Reena Manji doesn’t love her career, her single status, and most of all, her family inserting themselves into every detail of her life. But when caring for her precious sourdough starters, Reena can drown it all out. At least until her father moves his newest employee across the hall–with hopes that Reena will marry him.
But Nadim’s not like the other Muslim bachelors-du-jour that her parents have dug up. If the Captain America body and the British accent weren’t enough, the man appears to love eating her bread creations as much as she loves making them. She sure as hell would never marry a man who works for her father, but friendship with a neighbor is okay, right? And when Reena’s career takes a nosedive, Nadim happily agrees to fake an engagement so they can enter a couples video cooking contest to win the artisan bread course of her dreams.
As cooking at home together brings them closer, things turn physical, but Reena isn’t worried. She knows Nadim is keeping secrets, but it’s fine— secrets are always on the menu where her family is concerned. And her heart is protected… she’s not marrying the man. But even secrets kept for self preservation have a way of getting out, especially when meddling parents and gossiping families are involved.
What a fun and enjoyable read Accidentally Engaged was. Meddling parents and a fake engagement seems to always make for a fun story, fiction or not. This book will knock your socks off from the first page and keep you laughing throughout.
What’s even better is there is food involved. Maybe I’m biased to food-centric themed books, but if that is wrong, then I don’t want to be right! I would definitely suggest going into this with food or snacks nearby, because you are going to be HUNGRY watching the cooking competition and sweet romance brew!
That being said, I totally adore the love interests. Their fun bantering and chemistry is undeniable! More than that, the supporting characters are amazing! I felt like they added so much value to the book.
As always, it goes without saying, but when a book offers more than just romance, I can’t help but get more smitten with the book. Reena’s personal growth was one of my favorite aspects of this book. Without giving too much away, dealing with some real life issues, it is unfortunately normal and understandable that your confidence gets depleted at times; however, it was so refreshing watching Reena grow and learn to love and believe in herself. Also, the representation is worth noting. Though it is a desi-representation book, as an Asian American, I can totally relate to a lot of the cultural aspects in this book.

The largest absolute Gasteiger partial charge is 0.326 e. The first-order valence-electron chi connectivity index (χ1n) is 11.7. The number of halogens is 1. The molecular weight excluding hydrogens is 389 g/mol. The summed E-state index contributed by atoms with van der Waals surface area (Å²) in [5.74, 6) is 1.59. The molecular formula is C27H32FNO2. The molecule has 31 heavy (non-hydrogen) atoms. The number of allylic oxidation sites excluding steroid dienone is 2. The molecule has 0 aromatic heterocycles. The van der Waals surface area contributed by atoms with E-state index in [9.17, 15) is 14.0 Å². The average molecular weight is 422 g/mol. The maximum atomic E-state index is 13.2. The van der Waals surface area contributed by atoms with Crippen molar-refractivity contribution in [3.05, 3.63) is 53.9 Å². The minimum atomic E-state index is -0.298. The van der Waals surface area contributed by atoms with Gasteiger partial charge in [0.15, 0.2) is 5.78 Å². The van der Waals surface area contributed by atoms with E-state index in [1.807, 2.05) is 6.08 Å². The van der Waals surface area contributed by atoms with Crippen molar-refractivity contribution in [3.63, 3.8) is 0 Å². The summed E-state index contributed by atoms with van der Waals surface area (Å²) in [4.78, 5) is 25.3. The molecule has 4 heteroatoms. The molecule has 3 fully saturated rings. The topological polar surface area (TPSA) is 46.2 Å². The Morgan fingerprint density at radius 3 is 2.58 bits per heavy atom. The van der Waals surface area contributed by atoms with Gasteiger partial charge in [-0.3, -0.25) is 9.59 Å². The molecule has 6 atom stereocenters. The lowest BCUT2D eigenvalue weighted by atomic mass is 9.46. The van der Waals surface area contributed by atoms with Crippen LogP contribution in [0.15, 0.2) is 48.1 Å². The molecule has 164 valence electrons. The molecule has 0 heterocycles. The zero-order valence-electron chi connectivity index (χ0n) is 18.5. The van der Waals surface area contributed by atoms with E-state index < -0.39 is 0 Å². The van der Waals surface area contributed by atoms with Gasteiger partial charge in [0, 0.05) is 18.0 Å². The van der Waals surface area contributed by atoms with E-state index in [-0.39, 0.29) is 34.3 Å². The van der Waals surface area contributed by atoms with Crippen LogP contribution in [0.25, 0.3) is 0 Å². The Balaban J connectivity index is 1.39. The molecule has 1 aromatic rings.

It goes without saying that I would highly recommend this book! Accidentally Enagaged is my first novel by Farah Heron and definitely will not be my last! A wonderfully woven story centered around family, love, and food. I cannot thank Netgalley and Forever (Grand Central Publishing) enough for giving me the chance to read this book early in exchange for an honest review!
Book Details: Title:Accidentally Engaged Author: Farah Heron Publication Date: March 2, 2021 Genre: Contemporary Romance
Rating: 4 out of 5.
Have you guys read any of Farah Heron’s books? I added Chai Factor to my list and am now ready to go get some chai latte, haha! As always, thank you so much for stopping by our little corner and supporting us as we maneuver through this fantastic book blog community!
Happy PUB DAY to this book and happy Tuesday to you lovely people! I cannot believe we are already halfway through this month. 2021 has so far seem to be flying by! Does anyone else feel that way? I’m not sure what I have been doing with my time, Some days I feel like I don’t even have a minute to breathe, and the next- I have watched almost a whole season of Schitt’s Creek. Anyway, so I had to buckle down and get some reading done because new books just keep coming out and I need them all! HAHA So without further ado, I present my review of Let’s Get Back to the Party!!!
What Does It Mean to Be a Gay Man Today?
It’s just weeks after the historic Supreme Court marriage equality ruling, and all Sebastian Mote wants is to settle down. A high school art history teacher, newly single and desperately lonely, he envies his queer students their freedom to live openly the youth he lost to fear and shame.
So when he runs into his childhood friend Oscar Burnham at a wedding in Washington, D.C., he can’t help but see it as a second chance. Now thirty-five, the men haven’t seen each other in a decade. But Oscar has no interest in their shared history. Instead, he’s outraged by what he sees as the death of gay culture: bars overrun with bachelorette parties; friends getting married, having babies.